Last night as I was grading papers and preparing a lecture for online delivery, my husband called me into the family room.
“ESPN is airing the full 2131 game,” he said. He was referring to Cal Ripken’s historic night at Camden Yards with the Baltimore Orioles when he surpassed Lou Gehrig’s consecutive games streak record, a record we will most likely never see broken again.
The quality of the video wasn’t good, and my husband and I watched Mike Mussina on the mound.
A wave of nostalgia came over me.
I was on the field that night, as an employee of the ballclub, executing my duties.
That was a long time ago now. But my memory of it has not faded.
A husband, two kids (one in college and one about to go to college), two homes, and a whole new career as a university professor later, and I remember that moment of being in the dugout with Cal and his parents like it was yesterday.
Prior to having the game responsibility of escorting Cal Ripken’s mom and dad for the evening and checking on various elements we had put together as a member of the event planning team, I had labored for about six weeks to produce the Cal Ripken Commemorative publication, the book that was sold during 2130 and 2131, both games played at home at Camden Yards. As the Director of Publishing, it was an intense six weeks of writing, in essence, a book—replete with chapters and a timeline of Cal’s history with the ballclub. I was the editor of that publication, and the responsibility of putting something meaningful together from the Orioles as a keepsake was at the forefront of my mind. My assistant, Monica, and I put the whole thing together, with the help of an outside designer and many writers.
We were able to pull off a nice publication, I wrote a chapter, as did many of my writers who wrote consistently for Orioles Magazine, the publication for which I was also the editor. I even coaxed my husband into writing a chapter.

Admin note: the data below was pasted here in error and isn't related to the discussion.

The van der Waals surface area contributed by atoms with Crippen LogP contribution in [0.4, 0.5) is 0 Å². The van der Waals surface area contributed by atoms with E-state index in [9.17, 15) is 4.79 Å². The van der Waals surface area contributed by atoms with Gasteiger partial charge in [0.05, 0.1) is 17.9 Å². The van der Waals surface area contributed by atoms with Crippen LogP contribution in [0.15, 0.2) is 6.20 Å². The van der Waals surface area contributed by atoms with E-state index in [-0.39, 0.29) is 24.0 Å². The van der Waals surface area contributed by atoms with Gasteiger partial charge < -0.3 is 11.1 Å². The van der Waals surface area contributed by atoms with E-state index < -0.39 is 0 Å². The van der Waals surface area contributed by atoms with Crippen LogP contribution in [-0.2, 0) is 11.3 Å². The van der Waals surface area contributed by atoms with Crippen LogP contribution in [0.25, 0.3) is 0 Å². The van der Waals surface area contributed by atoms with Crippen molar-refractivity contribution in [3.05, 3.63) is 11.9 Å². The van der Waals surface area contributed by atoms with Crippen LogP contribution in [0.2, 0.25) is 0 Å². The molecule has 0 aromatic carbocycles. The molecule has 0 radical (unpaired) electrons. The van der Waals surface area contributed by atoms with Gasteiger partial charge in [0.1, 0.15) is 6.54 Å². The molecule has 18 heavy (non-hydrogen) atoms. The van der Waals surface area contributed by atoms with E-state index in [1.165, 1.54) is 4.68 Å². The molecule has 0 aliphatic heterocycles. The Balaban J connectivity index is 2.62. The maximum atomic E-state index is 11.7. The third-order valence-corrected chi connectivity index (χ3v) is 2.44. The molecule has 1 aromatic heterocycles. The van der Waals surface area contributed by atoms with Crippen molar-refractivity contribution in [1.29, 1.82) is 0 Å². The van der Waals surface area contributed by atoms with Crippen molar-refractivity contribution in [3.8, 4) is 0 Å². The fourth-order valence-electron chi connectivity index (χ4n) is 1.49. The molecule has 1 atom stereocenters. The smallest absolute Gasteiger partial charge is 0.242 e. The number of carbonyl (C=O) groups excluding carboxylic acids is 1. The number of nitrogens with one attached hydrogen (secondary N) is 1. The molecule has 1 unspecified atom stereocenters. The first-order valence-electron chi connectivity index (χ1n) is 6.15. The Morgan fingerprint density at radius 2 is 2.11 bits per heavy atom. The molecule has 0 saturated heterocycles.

Last night, former Baltimore Sun writer Ken Rosenthal, now MLB on Fox reporter, tweeted about the piece he wrote for The Sun regarding that special night at Camden Yards, calling it the highlight of his career. Likewise, I have often said that producing the Cal Ripken Commemorative publication was the pinnacle of my career in baseball.
I still show that book to my students in public relations writing and magazine writing; it is something I will treasure forever, just as I treasured those moments at Camden Yards as a member of the Orioles front office. I remember seeing Joe DiMaggio, a teammate of Lou Gehrig’s on the New York Yankees, on the field as I was standing there, and nearly fell over as he stood right in front of me, smiling and laughing with other dignitaries. Musician Bruce Hornsby and I had a chat, and I had my photograph taken with him. The 22-min standing ovation was something I’d never in my life witnessed. I still get chills thinking about it.
So many memories, you guys.
There really was nothing better than working alongside your best friends in baseball for one of the most significant moments in baseball history.
It was nice to be brought back to that time last night—if only for a moment.
And now, as my husband is back working with the Orioles, I look forward to many more memories of life in baseball.
Stephanie Verni is Professor of Communication at Stevenson University. She is the author of 5 works of fiction and the co-author of one academic textbook on Event Planning. Her character-driven books are set in beautiful Maryland locations and examine the realities of the human heart. Connect with her on Instagram at stephanie.verni or on Twitter at @stephverni. Or, visit her Amazon page at Stephanie Verni, Author.